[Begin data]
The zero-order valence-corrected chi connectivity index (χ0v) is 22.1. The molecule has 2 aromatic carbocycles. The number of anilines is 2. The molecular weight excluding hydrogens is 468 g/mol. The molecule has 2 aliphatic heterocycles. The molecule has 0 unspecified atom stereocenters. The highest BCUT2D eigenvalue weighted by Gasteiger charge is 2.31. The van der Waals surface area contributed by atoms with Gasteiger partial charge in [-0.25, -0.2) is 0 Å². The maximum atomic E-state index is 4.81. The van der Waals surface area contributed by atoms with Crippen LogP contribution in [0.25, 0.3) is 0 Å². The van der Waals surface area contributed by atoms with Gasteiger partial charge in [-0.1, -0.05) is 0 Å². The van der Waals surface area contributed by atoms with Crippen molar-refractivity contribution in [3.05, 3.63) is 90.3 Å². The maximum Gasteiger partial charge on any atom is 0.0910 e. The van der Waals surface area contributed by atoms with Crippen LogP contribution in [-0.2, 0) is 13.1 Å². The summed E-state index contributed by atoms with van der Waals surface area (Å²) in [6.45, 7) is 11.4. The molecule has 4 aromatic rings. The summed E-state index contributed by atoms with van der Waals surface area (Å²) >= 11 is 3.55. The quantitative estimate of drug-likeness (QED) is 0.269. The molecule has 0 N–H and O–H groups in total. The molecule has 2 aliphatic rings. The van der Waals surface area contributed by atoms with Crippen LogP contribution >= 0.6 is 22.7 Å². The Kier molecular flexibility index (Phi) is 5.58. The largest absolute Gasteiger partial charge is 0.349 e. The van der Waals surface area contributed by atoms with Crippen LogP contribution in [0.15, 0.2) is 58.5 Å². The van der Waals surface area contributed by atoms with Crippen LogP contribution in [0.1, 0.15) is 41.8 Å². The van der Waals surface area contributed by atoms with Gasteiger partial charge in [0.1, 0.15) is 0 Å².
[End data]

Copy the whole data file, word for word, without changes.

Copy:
The zero-order valence-corrected chi connectivity index (χ0v) is 22.1. The molecule has 2 aromatic carbocycles. The number of anilines is 2. The molecular weight excluding hydrogens is 468 g/mol. The molecule has 2 aliphatic heterocycles. The molecule has 0 unspecified atom stereocenters. The highest BCUT2D eigenvalue weighted by Gasteiger charge is 2.31. The van der Waals surface area contributed by atoms with Gasteiger partial charge in [-0.25, -0.2) is 0 Å². The maximum atomic E-state index is 4.81. The van der Waals surface area contributed by atoms with Crippen LogP contribution in [0.25, 0.3) is 0 Å². The van der Waals surface area contributed by atoms with Gasteiger partial charge in [-0.1, -0.05) is 0 Å². The van der Waals surface area contributed by atoms with Crippen molar-refractivity contribution in [3.05, 3.63) is 90.3 Å². The maximum Gasteiger partial charge on any atom is 0.0910 e. The van der Waals surface area contributed by atoms with Crippen LogP contribution in [-0.2, 0) is 13.1 Å². The summed E-state index contributed by atoms with van der Waals surface area (Å²) in [6.45, 7) is 11.4. The molecule has 4 aromatic rings. The summed E-state index contributed by atoms with van der Waals surface area (Å²) >= 11 is 3.55. The quantitative estimate of drug-likeness (QED) is 0.269. The molecule has 0 N–H and O–H groups in total. The molecule has 2 aliphatic rings. The van der Waals surface area contributed by atoms with Crippen LogP contribution >= 0.6 is 22.7 Å². The Kier molecular flexibility index (Phi) is 5.58. The largest absolute Gasteiger partial charge is 0.349 e. The van der Waals surface area contributed by atoms with Crippen LogP contribution in [0.15, 0.2) is 58.5 Å². The van der Waals surface area contributed by atoms with Crippen LogP contribution in [0.1, 0.15) is 41.8 Å². The van der Waals surface area contributed by atoms with Gasteiger partial charge in [0.1, 0.15) is 0 Å².